(Delivered on 3 September 2019)
I support the extension of WICA coverage to a larger group of workers as proposed by the bill and urge continuing efforts by the Ministry to afford comparable protection to the more vulnerable workers currently excluded from WICA coverage because they are classified as self employed persons, namely such workers in higher-risk occupations and those who earn lower income, and thereby are less able to weather the storm of work injury.
Self employed persons in this context are typically defined as workers for their own account. WICA coverage is available to workers employed under a contract of service, but not workers for their own account, whatever their occupation or income. The idea is that in some very important sense, self employed persons as independent contractors can better take care of themselves and their work. For example, it is widely accepted that many delivery riders are contractors and not employees because
“they may choose their own work arrangements such as riding their own vehicles and managing their own working hours.“
This is a fundamental and long-standing distinction traceable to the English common law, and for good reason. I’d like to urge, however, that we be more ready in our own circumstances to reexamine critically the assumptions underlying this distinction, especially where lower-income workers in higher-risk occupations are concerned.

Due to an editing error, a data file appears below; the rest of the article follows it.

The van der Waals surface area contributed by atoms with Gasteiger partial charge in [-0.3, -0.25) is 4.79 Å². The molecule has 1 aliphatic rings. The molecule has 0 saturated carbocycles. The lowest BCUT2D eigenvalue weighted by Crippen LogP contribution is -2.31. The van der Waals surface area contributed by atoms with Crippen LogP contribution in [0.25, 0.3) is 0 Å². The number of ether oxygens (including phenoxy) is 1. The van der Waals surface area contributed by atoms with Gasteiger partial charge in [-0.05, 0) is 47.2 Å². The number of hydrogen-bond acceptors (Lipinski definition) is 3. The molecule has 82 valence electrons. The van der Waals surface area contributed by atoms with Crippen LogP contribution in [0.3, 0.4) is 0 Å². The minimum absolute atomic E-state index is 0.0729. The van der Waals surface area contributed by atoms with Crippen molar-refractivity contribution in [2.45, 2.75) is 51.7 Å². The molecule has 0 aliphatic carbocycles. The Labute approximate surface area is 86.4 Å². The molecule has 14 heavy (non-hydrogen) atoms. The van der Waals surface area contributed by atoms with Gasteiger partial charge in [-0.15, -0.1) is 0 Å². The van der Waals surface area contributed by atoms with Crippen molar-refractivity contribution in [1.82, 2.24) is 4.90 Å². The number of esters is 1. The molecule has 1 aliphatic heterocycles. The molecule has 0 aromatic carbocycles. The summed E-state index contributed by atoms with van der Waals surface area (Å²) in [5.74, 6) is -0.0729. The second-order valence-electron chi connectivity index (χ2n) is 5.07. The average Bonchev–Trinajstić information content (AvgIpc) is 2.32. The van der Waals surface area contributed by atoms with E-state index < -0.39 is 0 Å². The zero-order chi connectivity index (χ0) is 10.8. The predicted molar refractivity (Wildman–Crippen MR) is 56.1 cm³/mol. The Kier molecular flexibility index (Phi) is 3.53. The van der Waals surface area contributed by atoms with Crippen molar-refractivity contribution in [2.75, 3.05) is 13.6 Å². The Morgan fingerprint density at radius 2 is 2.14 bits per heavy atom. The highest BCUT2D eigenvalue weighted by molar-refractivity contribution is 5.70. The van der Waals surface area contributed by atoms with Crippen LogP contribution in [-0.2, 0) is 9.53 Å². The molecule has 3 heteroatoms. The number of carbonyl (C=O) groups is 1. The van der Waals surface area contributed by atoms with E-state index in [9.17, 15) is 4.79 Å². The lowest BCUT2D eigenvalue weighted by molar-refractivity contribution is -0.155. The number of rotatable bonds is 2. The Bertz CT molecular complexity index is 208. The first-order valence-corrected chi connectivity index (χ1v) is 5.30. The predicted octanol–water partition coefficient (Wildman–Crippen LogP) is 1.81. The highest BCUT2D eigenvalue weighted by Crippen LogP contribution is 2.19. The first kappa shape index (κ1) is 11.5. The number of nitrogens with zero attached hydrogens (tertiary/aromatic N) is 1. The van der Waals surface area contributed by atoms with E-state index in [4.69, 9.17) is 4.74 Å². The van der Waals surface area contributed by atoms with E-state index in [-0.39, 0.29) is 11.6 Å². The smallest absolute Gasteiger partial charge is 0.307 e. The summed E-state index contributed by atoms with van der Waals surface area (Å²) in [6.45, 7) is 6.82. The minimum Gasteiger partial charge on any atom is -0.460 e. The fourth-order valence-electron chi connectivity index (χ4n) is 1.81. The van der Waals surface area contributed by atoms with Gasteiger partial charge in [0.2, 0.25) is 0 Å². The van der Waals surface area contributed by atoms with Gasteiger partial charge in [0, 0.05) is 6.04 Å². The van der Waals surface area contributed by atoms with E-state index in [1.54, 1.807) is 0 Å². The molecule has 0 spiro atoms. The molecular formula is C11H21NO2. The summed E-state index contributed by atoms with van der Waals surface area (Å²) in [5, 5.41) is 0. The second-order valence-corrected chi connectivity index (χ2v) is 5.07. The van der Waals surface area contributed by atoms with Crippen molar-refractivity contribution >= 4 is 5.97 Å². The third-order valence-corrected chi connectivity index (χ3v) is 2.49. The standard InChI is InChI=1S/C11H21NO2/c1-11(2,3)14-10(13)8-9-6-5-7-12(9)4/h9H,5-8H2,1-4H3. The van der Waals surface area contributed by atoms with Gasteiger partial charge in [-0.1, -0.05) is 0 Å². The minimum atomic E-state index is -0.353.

The bargaining powers of the contracting parties are often unequal. Let us continue to study how these more vulnerable workers for their own account are differently situated in meaningful ways from others employed under, say, a part-time or short-term contract of service. Do these differences really represent a greater ability on the workers’ part to take care of themselves and their work that warrant the contractors/employers doing significantly less for them? Do they warrant exclusion from WICA coverage? How many hours of work and at what time of day or week are in effect readily available for the worker to choose from, and on what notice? How much of a capital investment does an e-scooter for food delivery represent, for example.
Also, Sir, the Tripartite Workgroup on Self Employed Persons notes that the majority of self employed persons in Singapore work in desk-bound non-manual jobs where the risk of injury is low. And for the smaller group of self-employed-persons engaged in higher-risk occupations, it recommends that the Government promote the adoption of private insurance in higher-risk occupations through licensing controls, or tapping on the Government’s role as a service-buyer, where possible. Sir, I look forward to reports in time from the Ministry on the progress that it will have made in this area.